(JTA) — Houses of worship have been vandalized, businesses defaced and car tires slashed.
So-called “price tag” attacks have proliferated since Israeli-Palestinian peace talks were suspended at the end of April.
Intended to exact a price for Israeli government policies seen as detrimental to the settlement enterprise, such attacks have long been a problem in the West Bank. But suspected Jewish extremists increasingly are targeting Israeli Arab citizens, mosques and churches within the country’s borders.
Israel’s government has been left in the awkward position of confronting a string of ideologically motivated attacks perpetrated by Jews. Now calls are growing for the government to mount a stronger response.
The latest attacks come at a particularly sensitive time — just weeks before Pope Francis is due to make a high-profile visit to Israel. Anti-Christian graffiti has prompted the Vatican to express concern for the safety of Israel’s Christians.
“What began as love of the land has become, in part, a wild west sown with hate toward Arabs, the state of laws and its representatives,” Justice Minister Tzipi livni wrote in a Facebook post May 7.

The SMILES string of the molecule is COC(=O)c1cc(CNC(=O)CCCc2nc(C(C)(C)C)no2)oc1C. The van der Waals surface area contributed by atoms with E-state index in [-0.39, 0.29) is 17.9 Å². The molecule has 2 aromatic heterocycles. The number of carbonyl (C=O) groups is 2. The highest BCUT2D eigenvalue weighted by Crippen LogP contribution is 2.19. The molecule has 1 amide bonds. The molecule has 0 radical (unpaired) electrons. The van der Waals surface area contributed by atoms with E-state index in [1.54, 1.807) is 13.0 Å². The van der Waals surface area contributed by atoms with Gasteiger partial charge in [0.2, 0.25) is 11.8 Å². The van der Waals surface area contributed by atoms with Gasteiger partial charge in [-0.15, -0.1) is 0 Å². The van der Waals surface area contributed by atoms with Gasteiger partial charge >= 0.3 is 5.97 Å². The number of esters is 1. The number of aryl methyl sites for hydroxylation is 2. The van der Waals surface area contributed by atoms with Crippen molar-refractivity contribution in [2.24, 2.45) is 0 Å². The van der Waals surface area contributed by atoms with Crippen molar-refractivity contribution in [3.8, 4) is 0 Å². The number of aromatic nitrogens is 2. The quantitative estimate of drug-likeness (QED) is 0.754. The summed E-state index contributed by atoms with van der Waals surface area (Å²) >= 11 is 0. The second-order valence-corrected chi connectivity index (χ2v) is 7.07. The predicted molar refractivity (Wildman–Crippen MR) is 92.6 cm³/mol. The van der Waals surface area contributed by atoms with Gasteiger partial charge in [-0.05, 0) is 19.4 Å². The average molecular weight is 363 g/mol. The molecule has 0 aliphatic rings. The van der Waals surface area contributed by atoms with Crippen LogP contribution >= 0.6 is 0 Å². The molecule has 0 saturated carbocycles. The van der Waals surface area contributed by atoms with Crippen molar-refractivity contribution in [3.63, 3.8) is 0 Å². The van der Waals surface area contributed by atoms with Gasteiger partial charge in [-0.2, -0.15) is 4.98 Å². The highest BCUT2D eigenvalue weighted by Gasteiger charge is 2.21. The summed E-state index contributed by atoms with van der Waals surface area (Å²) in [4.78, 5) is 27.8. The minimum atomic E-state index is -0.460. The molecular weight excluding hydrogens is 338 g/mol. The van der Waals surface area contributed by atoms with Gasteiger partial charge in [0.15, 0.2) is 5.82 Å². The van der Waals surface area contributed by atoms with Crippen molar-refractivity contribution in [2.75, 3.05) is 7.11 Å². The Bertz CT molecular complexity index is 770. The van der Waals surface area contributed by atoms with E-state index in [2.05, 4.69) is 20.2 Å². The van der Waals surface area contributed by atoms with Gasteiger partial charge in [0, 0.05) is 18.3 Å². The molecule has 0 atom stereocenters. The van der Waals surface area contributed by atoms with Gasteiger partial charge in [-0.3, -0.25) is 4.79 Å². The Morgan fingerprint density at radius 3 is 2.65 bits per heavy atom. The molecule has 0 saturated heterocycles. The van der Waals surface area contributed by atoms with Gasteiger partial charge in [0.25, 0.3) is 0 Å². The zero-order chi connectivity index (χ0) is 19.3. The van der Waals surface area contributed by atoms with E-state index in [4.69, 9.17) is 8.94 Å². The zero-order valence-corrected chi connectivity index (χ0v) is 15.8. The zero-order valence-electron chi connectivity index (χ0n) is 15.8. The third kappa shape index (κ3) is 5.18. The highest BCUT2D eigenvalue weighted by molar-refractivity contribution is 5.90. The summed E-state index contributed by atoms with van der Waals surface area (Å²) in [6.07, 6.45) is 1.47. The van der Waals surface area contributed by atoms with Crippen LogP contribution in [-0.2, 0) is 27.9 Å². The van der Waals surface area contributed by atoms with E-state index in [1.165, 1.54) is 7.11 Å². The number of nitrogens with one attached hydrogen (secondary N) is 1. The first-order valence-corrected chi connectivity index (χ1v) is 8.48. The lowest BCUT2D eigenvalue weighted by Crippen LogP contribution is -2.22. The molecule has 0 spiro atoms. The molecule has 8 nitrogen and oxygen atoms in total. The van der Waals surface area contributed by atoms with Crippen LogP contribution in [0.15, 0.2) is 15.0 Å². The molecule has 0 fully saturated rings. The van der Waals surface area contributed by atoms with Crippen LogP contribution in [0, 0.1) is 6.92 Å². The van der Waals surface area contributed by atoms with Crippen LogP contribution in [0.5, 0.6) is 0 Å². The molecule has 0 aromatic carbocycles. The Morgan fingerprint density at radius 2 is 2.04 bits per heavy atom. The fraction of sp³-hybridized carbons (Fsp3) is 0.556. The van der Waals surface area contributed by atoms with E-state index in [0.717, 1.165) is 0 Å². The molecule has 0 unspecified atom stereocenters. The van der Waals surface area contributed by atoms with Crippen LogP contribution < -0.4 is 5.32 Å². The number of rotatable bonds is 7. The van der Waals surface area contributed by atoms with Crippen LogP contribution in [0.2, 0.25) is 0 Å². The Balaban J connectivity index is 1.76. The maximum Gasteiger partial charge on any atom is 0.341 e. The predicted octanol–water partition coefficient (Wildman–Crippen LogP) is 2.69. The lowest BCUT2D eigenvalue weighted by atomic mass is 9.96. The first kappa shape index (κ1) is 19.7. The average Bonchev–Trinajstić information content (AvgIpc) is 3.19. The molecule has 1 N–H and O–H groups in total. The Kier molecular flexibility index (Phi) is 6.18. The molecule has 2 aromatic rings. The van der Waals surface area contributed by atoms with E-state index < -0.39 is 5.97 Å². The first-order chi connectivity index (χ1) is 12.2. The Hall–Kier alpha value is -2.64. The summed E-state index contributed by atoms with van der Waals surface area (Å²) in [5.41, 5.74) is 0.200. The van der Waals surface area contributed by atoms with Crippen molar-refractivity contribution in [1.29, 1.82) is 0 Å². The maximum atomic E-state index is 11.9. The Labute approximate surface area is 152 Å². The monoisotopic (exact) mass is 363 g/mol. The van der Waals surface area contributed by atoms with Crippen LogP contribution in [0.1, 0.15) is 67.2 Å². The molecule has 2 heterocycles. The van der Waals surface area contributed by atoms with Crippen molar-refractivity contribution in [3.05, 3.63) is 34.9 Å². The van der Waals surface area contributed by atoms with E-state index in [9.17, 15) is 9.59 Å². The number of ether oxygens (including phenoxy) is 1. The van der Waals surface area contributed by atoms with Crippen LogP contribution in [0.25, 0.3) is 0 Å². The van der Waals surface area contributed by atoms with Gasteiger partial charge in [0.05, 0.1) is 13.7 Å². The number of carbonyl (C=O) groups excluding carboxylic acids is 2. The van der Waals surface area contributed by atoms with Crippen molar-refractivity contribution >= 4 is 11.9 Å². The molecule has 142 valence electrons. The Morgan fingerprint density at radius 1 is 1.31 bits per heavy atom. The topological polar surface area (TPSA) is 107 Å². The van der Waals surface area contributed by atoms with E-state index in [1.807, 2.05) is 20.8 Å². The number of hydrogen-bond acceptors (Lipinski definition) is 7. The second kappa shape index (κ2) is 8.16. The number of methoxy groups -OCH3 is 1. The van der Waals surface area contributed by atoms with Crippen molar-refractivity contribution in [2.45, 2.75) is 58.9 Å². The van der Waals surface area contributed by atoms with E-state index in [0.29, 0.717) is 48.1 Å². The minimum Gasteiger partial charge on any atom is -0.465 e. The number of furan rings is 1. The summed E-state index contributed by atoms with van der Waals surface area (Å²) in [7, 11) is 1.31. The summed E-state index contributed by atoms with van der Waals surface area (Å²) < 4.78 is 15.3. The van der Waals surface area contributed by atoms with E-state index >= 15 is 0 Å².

Attackers have slashed the tires of Arab-owned cars in the Israeli towns of Yokneam, Acre and Fureidis. Graffiti reading “Death to Arabs” was sprayed in Yokneam and eastern Jerusalem.
On Friday, Jerusalem’s St. George Romanian Orthodox Church was defaced with the words “Price tag, King David is for the Jews, Jesus is garbage.”
Even Jewish and Israeli Defense Forces institutions are not immune. On Monday, vandals reportedly defaced an Israeli army base with slogans demeaning the pope and Arabs. The same day, swastikas inside Jewish stars were found outside Jerusalem’s Conservative Moreshet Yisrael synagogue.
Israeli security forces have responded as they have since the price tag attacks began in 2008 — with investigations and arrests.
Amos Oz, one of Israel’s leading literary figures and a stalwart of the left, likened price tag perpetrators to neo-Nazis in a nationally televised speech on Friday in honor of his 75th birthday.
“‘Price tag’ and ‘hilltop youth’ are sweet, sugary nicknames, and the time has come to call this monster by its name,” Oz said. “We wanted to be like all other nations, we longed for there to be a Hebrew thief and a Hebrew prostitute — and there are Hebrew neo-Nazi groups.”